Instructors

Tim Reynolds, PT, DPT, OCS, CSCS
Rob Kaplan DPT, MTC, cert. MDT

Course Description

This course covers the clinical anatomy, biomechanics, pathology, examination, diagnosis, prognosis and management of conditions of the lumbo-pelvic region. It will focus on integrating basic sciences and current best evidence into the clinical decision- making process with an emphasis on treatment by classification. A variety of intervention strategies including manual therapy, therapeutic exercise, patient education, and ergonomics will be presented. Surgical procedures and their impact on management will be discussed. Instruction will include lectures, lab time, and independent reading

Course Objectives

      • Describe the common injuries and conditions affecting the lumbopelvic region
      • Describe the current evidence for best practice related to examination and evaluation of lumbopelvic injuries/conditions
      • Describe the current evidence for best practice related to intervention strategies for lumbopelvic injuries/conditions

March 26-27 - Clinical Application of Pain Sciences

Audience

Physical Therapists, Athletic Trainers, and Other Healthcare Providers

Instructors

Mike Costello, PT, DSc, OCS, MTC

Course Description

This course examines the neurobiology of pain and its management. A continuum of normal/physiologic pain to abnormal/pathologic pain will be presented including peripheral and central mechanisms. Treatment approaches based on pathophysiologic mechanisms will be discussed. Incorporating this information into the clinical decision making process for conditions such as chronic low back pain, osteoarthritis, whiplash associated disorder, fibromyalgia and myofascial pain syndromes, and neurogenic pain will be explored through lecture and case study format.

Course Objectives

      • Describe the current evidence regarding pain mechanisms
      • Describe the current evidence for best practice related to examination and evaluation of pain
      • Describe the current evidence for best practice related to intervention strategies for the management of pain, including acute and chronic conditions

April 9-10 - Thrust Manipulation of the Spine & Extremities

Audience

Physical Therapists

Instructors

John Winslow, PT, DPT, OCS, MTC, ATC

Course Description

This course covers the history of manipulation, evidence for manipulative therapy, clinical reasoning and treatment models, safety of manipulation, patient rights and informed consent, state practice acts and APTA guidelines, joint anatomy and arthrokinematics, motion palpation , HVLA thrust manipulation techniques, and a review of case reports. Instruction will include lectures, lab time, and independent reading.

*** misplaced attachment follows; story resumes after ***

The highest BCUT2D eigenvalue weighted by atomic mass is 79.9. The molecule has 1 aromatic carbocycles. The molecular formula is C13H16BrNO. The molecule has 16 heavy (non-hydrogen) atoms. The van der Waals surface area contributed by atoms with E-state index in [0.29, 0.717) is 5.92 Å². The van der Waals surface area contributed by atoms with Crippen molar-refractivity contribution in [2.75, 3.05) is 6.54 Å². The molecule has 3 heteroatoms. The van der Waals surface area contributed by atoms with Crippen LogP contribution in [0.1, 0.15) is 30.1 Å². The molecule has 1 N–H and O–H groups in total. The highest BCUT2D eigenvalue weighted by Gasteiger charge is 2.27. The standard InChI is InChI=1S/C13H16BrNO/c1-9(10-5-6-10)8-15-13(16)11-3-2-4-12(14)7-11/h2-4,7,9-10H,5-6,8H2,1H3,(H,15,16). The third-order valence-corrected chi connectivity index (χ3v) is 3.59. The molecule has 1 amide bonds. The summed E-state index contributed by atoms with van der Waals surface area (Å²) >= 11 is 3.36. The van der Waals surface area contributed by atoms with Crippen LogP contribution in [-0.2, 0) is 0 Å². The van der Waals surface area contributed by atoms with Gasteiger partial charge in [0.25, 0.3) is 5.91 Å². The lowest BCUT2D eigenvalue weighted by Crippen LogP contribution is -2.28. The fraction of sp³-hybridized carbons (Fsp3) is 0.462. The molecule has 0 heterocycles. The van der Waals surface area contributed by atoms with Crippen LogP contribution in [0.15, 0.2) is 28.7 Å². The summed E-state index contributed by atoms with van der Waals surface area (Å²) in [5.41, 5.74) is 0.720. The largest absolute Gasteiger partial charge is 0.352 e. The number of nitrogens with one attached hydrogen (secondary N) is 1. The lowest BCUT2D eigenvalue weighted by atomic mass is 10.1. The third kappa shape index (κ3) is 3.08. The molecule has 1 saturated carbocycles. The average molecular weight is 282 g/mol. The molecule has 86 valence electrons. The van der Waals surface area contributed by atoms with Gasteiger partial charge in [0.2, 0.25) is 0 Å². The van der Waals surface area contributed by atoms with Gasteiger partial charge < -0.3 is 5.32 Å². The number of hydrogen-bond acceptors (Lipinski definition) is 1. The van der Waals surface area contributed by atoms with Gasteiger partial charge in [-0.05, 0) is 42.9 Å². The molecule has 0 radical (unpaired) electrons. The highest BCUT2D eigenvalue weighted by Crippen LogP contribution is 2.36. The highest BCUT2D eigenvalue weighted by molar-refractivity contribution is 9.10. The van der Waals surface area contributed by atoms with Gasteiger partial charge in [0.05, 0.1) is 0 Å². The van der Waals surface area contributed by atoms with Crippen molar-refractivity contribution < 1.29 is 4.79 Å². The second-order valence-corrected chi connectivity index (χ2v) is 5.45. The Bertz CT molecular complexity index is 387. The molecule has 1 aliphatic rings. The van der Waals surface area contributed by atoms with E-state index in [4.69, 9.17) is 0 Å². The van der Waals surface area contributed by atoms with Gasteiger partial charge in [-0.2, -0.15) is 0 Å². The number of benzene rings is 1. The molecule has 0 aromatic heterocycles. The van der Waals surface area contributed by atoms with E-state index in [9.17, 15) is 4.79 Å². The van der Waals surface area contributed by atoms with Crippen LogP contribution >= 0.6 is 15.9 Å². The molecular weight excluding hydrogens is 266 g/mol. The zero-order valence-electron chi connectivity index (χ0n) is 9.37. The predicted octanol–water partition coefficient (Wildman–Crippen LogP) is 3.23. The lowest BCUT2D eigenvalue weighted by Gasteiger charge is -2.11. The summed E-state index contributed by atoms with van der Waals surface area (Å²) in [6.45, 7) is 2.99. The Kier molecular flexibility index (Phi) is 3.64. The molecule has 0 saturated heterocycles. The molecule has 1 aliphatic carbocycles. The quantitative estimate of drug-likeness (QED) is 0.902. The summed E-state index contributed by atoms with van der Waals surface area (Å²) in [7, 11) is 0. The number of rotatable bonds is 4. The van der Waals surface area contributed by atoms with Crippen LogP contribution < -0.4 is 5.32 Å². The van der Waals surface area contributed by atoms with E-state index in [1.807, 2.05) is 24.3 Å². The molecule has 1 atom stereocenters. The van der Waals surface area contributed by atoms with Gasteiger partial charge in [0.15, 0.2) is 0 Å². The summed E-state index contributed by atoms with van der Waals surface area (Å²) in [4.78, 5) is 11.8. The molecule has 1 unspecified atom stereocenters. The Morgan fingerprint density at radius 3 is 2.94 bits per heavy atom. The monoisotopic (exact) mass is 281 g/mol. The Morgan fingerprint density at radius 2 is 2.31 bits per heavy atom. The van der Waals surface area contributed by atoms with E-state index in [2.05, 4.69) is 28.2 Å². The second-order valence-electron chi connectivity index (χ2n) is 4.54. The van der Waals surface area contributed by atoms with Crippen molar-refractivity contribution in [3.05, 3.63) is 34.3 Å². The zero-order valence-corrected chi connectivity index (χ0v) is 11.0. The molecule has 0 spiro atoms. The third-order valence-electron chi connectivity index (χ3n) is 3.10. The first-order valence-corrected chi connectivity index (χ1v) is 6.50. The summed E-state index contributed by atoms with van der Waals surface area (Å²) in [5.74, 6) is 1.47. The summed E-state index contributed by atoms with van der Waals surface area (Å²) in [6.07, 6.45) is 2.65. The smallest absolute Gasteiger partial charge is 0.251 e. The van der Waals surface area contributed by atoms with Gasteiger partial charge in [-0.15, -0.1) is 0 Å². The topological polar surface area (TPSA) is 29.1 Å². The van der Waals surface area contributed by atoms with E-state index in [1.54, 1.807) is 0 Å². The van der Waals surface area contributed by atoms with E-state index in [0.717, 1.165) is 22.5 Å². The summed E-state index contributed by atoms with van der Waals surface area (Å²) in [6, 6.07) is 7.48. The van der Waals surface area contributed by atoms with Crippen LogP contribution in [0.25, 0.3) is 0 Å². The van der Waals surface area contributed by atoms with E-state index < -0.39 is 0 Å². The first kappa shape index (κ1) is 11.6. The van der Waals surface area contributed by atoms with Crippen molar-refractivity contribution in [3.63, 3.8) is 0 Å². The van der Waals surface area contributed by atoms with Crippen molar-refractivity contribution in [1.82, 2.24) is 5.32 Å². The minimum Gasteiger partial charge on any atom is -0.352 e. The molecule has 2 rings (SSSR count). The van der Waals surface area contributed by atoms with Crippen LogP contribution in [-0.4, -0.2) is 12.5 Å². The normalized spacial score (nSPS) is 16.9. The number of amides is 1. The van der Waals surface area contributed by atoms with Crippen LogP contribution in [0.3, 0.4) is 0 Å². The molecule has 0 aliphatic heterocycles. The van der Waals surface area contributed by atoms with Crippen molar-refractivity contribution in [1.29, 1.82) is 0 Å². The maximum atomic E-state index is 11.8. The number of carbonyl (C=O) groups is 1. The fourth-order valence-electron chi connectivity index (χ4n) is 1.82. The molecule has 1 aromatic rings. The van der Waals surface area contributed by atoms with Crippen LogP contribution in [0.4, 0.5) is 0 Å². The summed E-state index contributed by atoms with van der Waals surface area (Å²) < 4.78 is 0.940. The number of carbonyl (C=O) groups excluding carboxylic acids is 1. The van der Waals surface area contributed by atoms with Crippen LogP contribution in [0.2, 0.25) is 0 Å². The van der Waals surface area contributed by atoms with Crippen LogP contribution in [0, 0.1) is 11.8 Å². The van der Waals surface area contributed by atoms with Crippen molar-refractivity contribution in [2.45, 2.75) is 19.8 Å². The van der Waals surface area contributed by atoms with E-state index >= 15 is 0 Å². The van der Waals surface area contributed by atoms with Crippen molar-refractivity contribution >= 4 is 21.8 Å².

Course Objectives

      • Describe the current evidence for best practice related to proper screening for the safe and effective use of HVLA thrust manipulation of the spine and extremities in clinical practice
      • Describe common manipulation techniques for the cervical, thoracic and lumbar spine and sacroiliac joints
      • Describe common manipulation techniques for the upper and lower extremities

Instruction Methods

      • Lecture instruction
      • Lab instruction and practice
      • Independent reading

Lab Requirements

      • Appropriate lab clothing
        • males (shorts)
        • females (shorts & bathing suit top or halter)
      • Complete cervical spine questionnaire
      • Informed consent all those who have pre-existing conditions, are not in good health, or are pregnant should be cautious about participating in the lab. Please be responsible for yourself. You do not have to do anything asked of you by the instructor or other students. If you have a pre-existing spine or extremity problem it could become aggravated by the activities of the class unless you exclude yourself from such activities.

May 14-15 - Demystifying the Shoulder Complex: Clinical Management Strategies

Audience

Physical Therapists, Athletic Trainers, and Other Healthcare Providers

Instructors

Andrew Jordan, PT, DPT, OCS
Mark Jackson, PT, DPT, OCS

Course Description

The shoulder is certainly one of the most amazing joint complexes in the body. Its structure allows for more degrees of freedom than any other joint, while also being able to withstand high angular velocities and enormous compressive/distractive forces. The rich variety of pathologies around the shoulder complex can often present a diagnostic and treatment challenge for clinicians. The goal of this course is to demonstrate a systematic approach to the evaluation of the shoulder complex that leads to the application of diagnostic labels which are used to guide effective management.

The course will be structured around the 4 gross patterns of shoulder dysfunction (the stiff shoulder, the loose or unstable shoulder, the painful shoulder without marked global stiffness or instability, and the arthritic shoulder) and sports specific patterns of dysfunction. General principles that inform the evaluation/management cycle, including anatomy and pathomechanics, the physical stress theory, principles of tissue healing, regional interdependence, motor learning and dynamic systems theory, will be included.